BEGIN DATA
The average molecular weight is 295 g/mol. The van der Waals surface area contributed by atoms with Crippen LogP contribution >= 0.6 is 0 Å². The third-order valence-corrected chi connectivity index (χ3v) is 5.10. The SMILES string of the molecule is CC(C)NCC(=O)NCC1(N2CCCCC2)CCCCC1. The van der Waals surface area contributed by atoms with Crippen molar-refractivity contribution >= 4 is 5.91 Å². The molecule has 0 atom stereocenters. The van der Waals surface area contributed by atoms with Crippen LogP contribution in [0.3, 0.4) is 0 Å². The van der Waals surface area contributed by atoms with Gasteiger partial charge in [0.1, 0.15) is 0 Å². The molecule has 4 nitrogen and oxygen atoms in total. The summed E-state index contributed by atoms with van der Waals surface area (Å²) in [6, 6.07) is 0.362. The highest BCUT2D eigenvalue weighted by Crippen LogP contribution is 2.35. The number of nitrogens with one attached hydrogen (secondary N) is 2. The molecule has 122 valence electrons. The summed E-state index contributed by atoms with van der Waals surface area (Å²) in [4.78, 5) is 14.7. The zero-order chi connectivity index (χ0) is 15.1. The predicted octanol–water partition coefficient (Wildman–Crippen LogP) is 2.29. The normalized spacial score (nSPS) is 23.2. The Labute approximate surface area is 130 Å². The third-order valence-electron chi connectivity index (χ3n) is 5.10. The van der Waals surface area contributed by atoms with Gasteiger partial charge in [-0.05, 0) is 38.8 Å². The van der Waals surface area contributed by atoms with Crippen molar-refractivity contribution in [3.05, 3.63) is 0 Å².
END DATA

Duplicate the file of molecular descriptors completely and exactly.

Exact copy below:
The average molecular weight is 295 g/mol. The van der Waals surface area contributed by atoms with Crippen LogP contribution >= 0.6 is 0 Å². The third-order valence-corrected chi connectivity index (χ3v) is 5.10. The SMILES string of the molecule is CC(C)NCC(=O)NCC1(N2CCCCC2)CCCCC1. The van der Waals surface area contributed by atoms with Crippen molar-refractivity contribution >= 4 is 5.91 Å². The molecule has 0 atom stereocenters. The van der Waals surface area contributed by atoms with Crippen LogP contribution in [0.3, 0.4) is 0 Å². The van der Waals surface area contributed by atoms with Gasteiger partial charge in [0.1, 0.15) is 0 Å². The molecule has 4 nitrogen and oxygen atoms in total. The summed E-state index contributed by atoms with van der Waals surface area (Å²) in [6, 6.07) is 0.362. The highest BCUT2D eigenvalue weighted by Crippen LogP contribution is 2.35. The number of nitrogens with one attached hydrogen (secondary N) is 2. The molecule has 122 valence electrons. The summed E-state index contributed by atoms with van der Waals surface area (Å²) in [4.78, 5) is 14.7. The zero-order chi connectivity index (χ0) is 15.1. The predicted octanol–water partition coefficient (Wildman–Crippen LogP) is 2.29. The normalized spacial score (nSPS) is 23.2. The Labute approximate surface area is 130 Å². The third-order valence-electron chi connectivity index (χ3n) is 5.10. The van der Waals surface area contributed by atoms with Gasteiger partial charge in [-0.05, 0) is 38.8 Å². The van der Waals surface area contributed by atoms with Crippen molar-refractivity contribution in [3.05, 3.63) is 0 Å².